"That reminds me of this man I used to drive, who would call me up regularly. His company paid for everything. He would let me fill in whatever I wanted for the amount. This was back during the dot-com time, when they had all the money and no sense. That is why they are no longer in business. He would call me and I would pick up him and his girlfriend. I would drive her to her office. He would get out of the car, all nice in his suit, and kiss her before she left. Then he'd get back in the cab, change his clothes, and ask me to drive him to the Castro where he would meet up with different guys. He did this all the time. I never could quite believe it."

What came next was an assortment of tales so terrific, so hilarious, that I'm sorry I couldn't better understand the man through his accent. He regaled us with stories of drug dealers, who asked him to drive them to Stockton, the town not the street, and how they arrived with 2 briefcases, and after they left the house "after talking to some guys," they'd return to the vehicle with a single, different briefcase. He said he never asked any questions.

"You can't be arrested for something like that, can you?," I asked the driver, who was moving toward our destination quickly, but not as fast as he was talking.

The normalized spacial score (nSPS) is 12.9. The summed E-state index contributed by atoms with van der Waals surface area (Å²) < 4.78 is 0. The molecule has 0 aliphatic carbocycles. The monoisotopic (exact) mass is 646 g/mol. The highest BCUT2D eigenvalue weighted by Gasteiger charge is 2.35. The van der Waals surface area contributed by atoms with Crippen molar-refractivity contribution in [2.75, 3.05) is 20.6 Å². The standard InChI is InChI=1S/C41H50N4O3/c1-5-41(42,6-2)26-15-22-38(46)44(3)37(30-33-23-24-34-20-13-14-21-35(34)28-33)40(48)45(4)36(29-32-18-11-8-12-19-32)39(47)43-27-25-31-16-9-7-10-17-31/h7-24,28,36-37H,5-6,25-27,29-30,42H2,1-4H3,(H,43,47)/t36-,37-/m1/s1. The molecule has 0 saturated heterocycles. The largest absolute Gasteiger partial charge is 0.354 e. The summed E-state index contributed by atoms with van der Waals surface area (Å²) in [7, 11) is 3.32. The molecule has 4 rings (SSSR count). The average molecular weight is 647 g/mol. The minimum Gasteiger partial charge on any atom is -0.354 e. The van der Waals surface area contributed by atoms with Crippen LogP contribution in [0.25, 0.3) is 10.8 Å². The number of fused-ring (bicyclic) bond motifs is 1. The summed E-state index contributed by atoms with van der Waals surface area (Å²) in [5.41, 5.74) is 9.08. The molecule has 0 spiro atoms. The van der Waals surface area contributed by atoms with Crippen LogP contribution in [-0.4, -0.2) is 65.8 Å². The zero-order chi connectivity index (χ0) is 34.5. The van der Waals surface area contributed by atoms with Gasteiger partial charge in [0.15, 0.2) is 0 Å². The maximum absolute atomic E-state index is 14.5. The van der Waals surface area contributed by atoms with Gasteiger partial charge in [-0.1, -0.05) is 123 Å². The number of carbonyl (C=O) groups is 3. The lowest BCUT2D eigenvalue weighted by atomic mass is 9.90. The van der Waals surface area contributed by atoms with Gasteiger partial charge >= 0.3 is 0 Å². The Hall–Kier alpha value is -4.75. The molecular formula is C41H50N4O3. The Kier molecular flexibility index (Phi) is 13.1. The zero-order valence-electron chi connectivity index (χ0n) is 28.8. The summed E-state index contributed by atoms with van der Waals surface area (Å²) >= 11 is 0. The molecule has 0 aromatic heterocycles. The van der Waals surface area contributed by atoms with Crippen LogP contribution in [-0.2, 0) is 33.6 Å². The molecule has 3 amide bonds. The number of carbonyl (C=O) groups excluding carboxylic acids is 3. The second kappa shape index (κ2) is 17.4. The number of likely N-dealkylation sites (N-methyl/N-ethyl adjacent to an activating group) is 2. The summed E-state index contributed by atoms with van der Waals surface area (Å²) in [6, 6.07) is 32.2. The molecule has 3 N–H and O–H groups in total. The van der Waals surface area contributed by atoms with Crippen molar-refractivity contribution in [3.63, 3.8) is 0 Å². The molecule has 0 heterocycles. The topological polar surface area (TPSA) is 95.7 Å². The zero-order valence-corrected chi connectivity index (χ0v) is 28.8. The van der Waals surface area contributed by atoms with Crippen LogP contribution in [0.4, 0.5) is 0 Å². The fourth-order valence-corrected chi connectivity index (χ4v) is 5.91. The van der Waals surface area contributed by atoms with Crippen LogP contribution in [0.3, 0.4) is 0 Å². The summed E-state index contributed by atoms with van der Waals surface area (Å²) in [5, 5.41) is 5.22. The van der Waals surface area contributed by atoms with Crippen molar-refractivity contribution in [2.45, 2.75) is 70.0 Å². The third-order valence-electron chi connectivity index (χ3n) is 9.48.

"Oh, yes. Oh, yes. There was once a cab driver who had a man ask him to take him to the bank. He did, and the guy went in then came right out saying they wouldn't cash his check. He then asked him to take him to a Bank of America. He did, and the customer came out with the same story. So, he drove him to a Washingston Mutual. While he was waiting for the man to come out of there, the police pulled up on him, gun drawn, telling him to, 'Put his hands on the wheel!' The driver had no idea what was going on. It turns out the man was robbing each bank, then taking the cab to the next one."

We all sat dumbfounded. Some guy hailed a cab then proceeded to rob banks and use it as his getaway car? This was not your average taxi driver chit chat.

He told us also about a very rich patron who spent the entire day in his cab, going from Golden Gate Park to the Haight to North Beach and then out to the ocean. He spent hours in the car taking a driven tour of the city. At the beach our driver stopped, meter running, so his guest and his friends could dine at The Cliffhouse.

"You hungry?," asked Mr. Money Bags. "You want to eat?"

"If you are paying I want to eat," replied our cabbie, and with that he was whisked away for a fabulous meal on his patron. But not before locking the door, making sure the meter was still ticking away.

He finished out our ride by answering my, "Does anyone ever do drugs in your car?" question with, "Oh yes. Rock and weed, whatever. People who smoke rock are the best tippers."

He dropped us at the top of Bernal Heights, just feet from the doorstep. Peder got his receipt, no doubt cabbie got a great tip, and with that he drove away from us, off down the hill.

"What is your name?!," I called after him. "Will I ever see you again?" But it was too late. Best cabbie ever had gone, off on another adventure.